The Gradual is a dreamlike diatribe on the source of song and scene and story and so on, arranged, somewhat like a literary symphony, around one man’s lifelong journey through the tides of time. By design, I dare say, The Gradual is more like a dream than reality. It ebbs and flows, speeds along and then suddenly slows. Things that can’t happen happen – like the ten years Alesandro loses during the ten month tour that is the pivot-point of this novel – and that’s that. Conflated characters float in and out of focus, talk in tongues and act as if everything they’ve said makes perfect sense … then, before you could possibly have cottoned on to what’s going on, it’s gone, and the dream’s moved on. You’ll come out of the singular experience of reading The Gradual with more questions than you went in with—but read it you should, to be sure, because like a dream, baffling though it may be, it really could renew you. Intellectually, yes – the extraordinary ideas The Gradual explores are, as ever, brilliantly belied by the plainness of Priest’s prose – but also intimately. Like the gradual itself – “a kind of endless, inexplicable madness” that has something to do with the tempestuous relationship between time and space in this place – Priest’s latest take on the Dream Archipelago is “difficult to understand rationally [and] impossible to comprehend emotionally,” but if you simply let it sit, you might just get a glimpse of it, and a glimpse is more than most artists are able to share. The Gradual is a great many things – exhilarating, frustrating, hypnotic, semiotic – but above all else, it’s an inspiring novel about inspiration.
The veneer of the fantastic that is applied to this haunting, lingering novel is largely in the location: the Dream Archipelago, a collection of disparate islands in which Priest has been setting much of his work for four decades, especially his acclaimed recent novels The Adjacent and, before that, The Islanders. The Dream Archipelago is shifting and unknowable, inexplicable and unmappable. Classic fantasy fodder for sure, but in The Gradual Priest deals with universal themes which will be instantly appreciated by humans in any world. The writing is beautiful and like the Dream Archipelago itself, The Gradual is a thing of wonder, not always possible to comprehend or understand at first glance, but ultimately rewarding to those who devote their minds, their hearts and, yes, their time to exploring its abstract territories.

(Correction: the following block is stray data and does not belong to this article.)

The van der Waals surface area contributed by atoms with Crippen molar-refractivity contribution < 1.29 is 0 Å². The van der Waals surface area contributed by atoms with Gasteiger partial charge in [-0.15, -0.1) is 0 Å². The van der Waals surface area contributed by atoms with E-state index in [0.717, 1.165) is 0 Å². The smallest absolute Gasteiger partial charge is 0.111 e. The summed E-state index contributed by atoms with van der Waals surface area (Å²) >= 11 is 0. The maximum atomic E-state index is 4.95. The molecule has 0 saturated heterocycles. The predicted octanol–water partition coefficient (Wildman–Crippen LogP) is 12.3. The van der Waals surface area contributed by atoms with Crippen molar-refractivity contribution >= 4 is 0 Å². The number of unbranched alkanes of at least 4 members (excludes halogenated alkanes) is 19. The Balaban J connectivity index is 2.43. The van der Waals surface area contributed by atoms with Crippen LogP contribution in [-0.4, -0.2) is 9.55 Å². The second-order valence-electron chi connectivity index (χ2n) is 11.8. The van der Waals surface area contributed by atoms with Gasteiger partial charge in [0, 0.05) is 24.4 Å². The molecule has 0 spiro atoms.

The Speculator (Barnes & Noble Review)
Perhaps the most archetypical sequence in Priest’s oeuvre is The Dream Archipelago. The short story collection that bears that title is accompanied by novels The Affirmation and The Islanders. Christopher Priest’s newest book, The Gradual, is the latest installment in his Baedeker of Oneiric Atolls and extends the effects and remit of the sequence admirably, while standing utterly and satisfyingly self-contained. Priest’s masterful prose is very sensual and concrete. The reader receives vivid and nigh-tangible impressions of the houses and streets, exteriors and interiors. This same vibrant specificity will apply when Sandro gets to his longed-for islands as well. In contrast, they will be all lush jungles, glaringly white buildings and oceanside promenades. Organically suspenseful in the manner of real life and not a contrived thriller, with feet planted in the gutter of daily living and head soaring into the empyrean, this book stands comparison to anything by David Mitchell or Mark Helprin or George Saunders. It begs to be filmed by Terry Gilliam or David Lynch or Michel Gondry. And it justifies and ennobles all the high ambitions of the New Wave of science fiction, whose banner Christopher Priest had unfailingly flown, through all of his imagination’s manipulation of space and time.
[Paul di Filippo]
A meditation on political totalitarianism and the unearthly power of music, The Gradual is a remarkable book. Christopher Priest’s peculiar genius here is to create a landscape and a world as remote and hyper-real as islands appearing in mist, the literary equivalent of a painting by Magritte.